8. Hi Mandie, Like you (and I suspect most folks on here), I had major fatigue after my SAH. I could not believe how tired I felt and how all-consuming it would be - almost as if someone had flicked my 'Off' switch! I used to fret about going to unfamiliar places as I knew that if the fatigue hit me I would need to sit down more or less straight away. The other thing which I can laugh about now, was that my usual calm and reasonable demeanour would be replaced by an irritable, tetchy and thoroughly bad tempered person. We recently had my little grandson to stay and after a busy day, took him into a shop to quickly grab some food on the way home - poor mite was fine one minute and the next, went into meltdown as he was so tired and I totally understood how he felt! At the age of 55 I too was having the occasional 'toddler tantrum'. Although gradually the fatigue was improving,I had more or less accepted that it would be a part of my life for a long time, maybe forever. However I have some good news! We were on holiday a few weeks ago and about halfway through I realised that I hadn't needed my usual midday nap. I put it down to the effect of the holiday but when we returned home and I went back to my normal routine, I found that I could get through the day without resting and felt fine. It's now been about a month since I've had experienced that dreadful feeling of fatigue. I still get tired but it's what I would call 'normal tired'. I really can't believe how suddenly it's gone! By the way, I had my SAH in Feb this year & I had assumed any progress at this stage would be very gradual but it just shows that after 7 months it's still possible to have a big improvement. As Win says above, 'never give up'. So give your body time to recover as it's still early days for you, especially if this was your second operation. Look after yourself and I'm sure that you will enjoy those long hikes again before too long. Good luck, Jane x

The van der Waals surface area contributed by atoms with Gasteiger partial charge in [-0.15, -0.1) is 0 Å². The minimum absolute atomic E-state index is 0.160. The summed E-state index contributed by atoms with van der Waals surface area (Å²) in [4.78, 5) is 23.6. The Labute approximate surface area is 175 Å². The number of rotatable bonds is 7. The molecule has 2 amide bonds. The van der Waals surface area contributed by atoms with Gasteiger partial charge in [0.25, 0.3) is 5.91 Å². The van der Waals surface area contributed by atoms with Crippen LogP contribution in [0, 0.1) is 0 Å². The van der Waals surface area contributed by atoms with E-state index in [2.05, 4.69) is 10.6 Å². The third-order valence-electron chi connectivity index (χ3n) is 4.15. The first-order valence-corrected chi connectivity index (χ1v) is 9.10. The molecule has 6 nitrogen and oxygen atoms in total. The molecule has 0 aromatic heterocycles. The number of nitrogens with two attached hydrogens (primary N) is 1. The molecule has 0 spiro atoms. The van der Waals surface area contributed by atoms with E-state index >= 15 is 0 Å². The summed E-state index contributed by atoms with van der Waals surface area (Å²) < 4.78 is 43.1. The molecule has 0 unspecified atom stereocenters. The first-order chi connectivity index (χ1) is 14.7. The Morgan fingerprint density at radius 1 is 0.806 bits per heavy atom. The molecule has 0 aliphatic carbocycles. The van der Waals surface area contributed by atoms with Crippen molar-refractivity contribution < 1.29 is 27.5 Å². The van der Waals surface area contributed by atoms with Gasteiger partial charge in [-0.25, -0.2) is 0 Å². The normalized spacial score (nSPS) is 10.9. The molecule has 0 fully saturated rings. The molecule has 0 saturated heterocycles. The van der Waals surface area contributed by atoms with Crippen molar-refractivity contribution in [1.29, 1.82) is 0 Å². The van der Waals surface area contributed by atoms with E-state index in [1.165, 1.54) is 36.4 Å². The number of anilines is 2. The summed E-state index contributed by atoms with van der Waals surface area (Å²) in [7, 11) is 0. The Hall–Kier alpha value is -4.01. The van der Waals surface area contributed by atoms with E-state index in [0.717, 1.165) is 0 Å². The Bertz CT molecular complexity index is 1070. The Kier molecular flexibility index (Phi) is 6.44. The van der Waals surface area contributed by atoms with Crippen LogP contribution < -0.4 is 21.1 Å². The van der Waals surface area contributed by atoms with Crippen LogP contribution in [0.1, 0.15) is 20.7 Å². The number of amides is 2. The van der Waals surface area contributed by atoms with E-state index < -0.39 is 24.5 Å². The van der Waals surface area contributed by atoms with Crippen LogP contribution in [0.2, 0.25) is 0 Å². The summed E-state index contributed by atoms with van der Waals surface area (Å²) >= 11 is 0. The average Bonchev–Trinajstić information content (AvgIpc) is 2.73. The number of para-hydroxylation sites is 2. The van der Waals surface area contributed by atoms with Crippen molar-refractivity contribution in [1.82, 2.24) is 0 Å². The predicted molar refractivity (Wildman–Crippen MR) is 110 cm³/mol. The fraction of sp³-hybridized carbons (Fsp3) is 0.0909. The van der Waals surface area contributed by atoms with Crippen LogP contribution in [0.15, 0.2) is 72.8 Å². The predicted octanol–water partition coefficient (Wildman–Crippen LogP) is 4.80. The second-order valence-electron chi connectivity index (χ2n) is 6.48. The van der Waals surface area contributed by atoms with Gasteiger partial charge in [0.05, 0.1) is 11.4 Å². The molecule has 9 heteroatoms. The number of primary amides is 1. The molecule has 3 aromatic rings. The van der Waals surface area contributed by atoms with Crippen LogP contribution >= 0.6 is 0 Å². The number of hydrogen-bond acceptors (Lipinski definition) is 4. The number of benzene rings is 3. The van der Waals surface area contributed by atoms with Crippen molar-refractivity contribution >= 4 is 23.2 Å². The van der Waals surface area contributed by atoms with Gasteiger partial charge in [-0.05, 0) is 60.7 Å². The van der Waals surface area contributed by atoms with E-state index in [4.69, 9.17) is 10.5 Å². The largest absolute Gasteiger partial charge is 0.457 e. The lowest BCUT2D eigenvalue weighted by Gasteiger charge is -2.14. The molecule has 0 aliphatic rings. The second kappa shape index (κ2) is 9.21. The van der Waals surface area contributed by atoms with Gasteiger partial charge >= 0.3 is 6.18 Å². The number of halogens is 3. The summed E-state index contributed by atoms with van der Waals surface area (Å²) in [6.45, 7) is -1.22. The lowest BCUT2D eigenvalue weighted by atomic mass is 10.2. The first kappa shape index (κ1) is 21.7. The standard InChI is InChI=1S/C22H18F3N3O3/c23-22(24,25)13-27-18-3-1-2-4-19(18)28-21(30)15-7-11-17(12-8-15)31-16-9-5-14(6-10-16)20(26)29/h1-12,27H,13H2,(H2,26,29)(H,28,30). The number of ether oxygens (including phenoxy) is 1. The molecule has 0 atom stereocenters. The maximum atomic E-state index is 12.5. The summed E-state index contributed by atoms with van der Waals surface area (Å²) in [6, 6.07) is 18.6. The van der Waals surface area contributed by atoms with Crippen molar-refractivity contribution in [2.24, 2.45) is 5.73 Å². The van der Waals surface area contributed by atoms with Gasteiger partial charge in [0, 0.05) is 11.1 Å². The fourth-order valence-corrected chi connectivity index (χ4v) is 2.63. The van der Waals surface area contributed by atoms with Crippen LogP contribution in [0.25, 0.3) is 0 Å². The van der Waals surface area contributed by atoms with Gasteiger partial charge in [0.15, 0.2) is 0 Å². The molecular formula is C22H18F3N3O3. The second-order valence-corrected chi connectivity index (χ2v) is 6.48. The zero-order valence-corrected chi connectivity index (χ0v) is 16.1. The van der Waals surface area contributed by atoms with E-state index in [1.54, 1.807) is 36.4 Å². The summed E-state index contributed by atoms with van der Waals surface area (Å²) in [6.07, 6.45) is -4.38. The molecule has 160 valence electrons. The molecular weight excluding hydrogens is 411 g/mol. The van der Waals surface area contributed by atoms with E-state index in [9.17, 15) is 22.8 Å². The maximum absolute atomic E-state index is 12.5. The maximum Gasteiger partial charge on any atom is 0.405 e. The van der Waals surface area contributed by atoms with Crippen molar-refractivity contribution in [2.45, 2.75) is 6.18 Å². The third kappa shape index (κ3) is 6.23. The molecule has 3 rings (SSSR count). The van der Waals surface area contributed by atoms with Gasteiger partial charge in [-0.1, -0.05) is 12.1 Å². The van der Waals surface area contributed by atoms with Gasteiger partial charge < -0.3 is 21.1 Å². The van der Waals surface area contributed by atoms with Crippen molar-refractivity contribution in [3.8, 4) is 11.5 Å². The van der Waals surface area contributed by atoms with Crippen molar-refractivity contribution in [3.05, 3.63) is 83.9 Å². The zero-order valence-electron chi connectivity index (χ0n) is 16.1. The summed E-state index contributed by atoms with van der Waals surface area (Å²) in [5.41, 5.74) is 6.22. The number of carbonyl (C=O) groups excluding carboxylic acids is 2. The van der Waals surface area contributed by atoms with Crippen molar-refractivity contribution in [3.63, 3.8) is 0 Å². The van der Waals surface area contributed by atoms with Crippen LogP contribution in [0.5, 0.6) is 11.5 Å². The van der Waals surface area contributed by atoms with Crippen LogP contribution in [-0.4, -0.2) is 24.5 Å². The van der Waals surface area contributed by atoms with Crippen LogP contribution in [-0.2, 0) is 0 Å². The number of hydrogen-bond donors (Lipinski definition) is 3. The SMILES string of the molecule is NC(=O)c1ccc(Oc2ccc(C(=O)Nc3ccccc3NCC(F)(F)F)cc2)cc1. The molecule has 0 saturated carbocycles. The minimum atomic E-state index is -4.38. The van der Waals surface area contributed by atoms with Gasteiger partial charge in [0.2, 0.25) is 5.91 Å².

9. Hi Bill, Welcome to btg, I enjoyed reading your story - it sounds like you and your wife have had quite a year! You sound like a very positive person and I'm sure that must have helped you lots. It's great that you've made such good progress and are now able to drive again - it's a bit scary the first time you get behind the wheel again isn't it! I know what you mean when you say you are glad to have gone through the experience - I feel the same way too as I know it has enriched my closest relationships and I feel blessed to have had a second chance at life, albeit with a 'wonky' memory! Congratulations on your MRA result, that must have been a huge relief. As you've discovered, this is a brilliant site and everyone is so supportive and friendly, you will always leave the site feeling uplifted and encouraged. I'm still smiling after reading Win's (or should I say VVin's!)post above! Keep smiling & good luck with your recovery. Janey x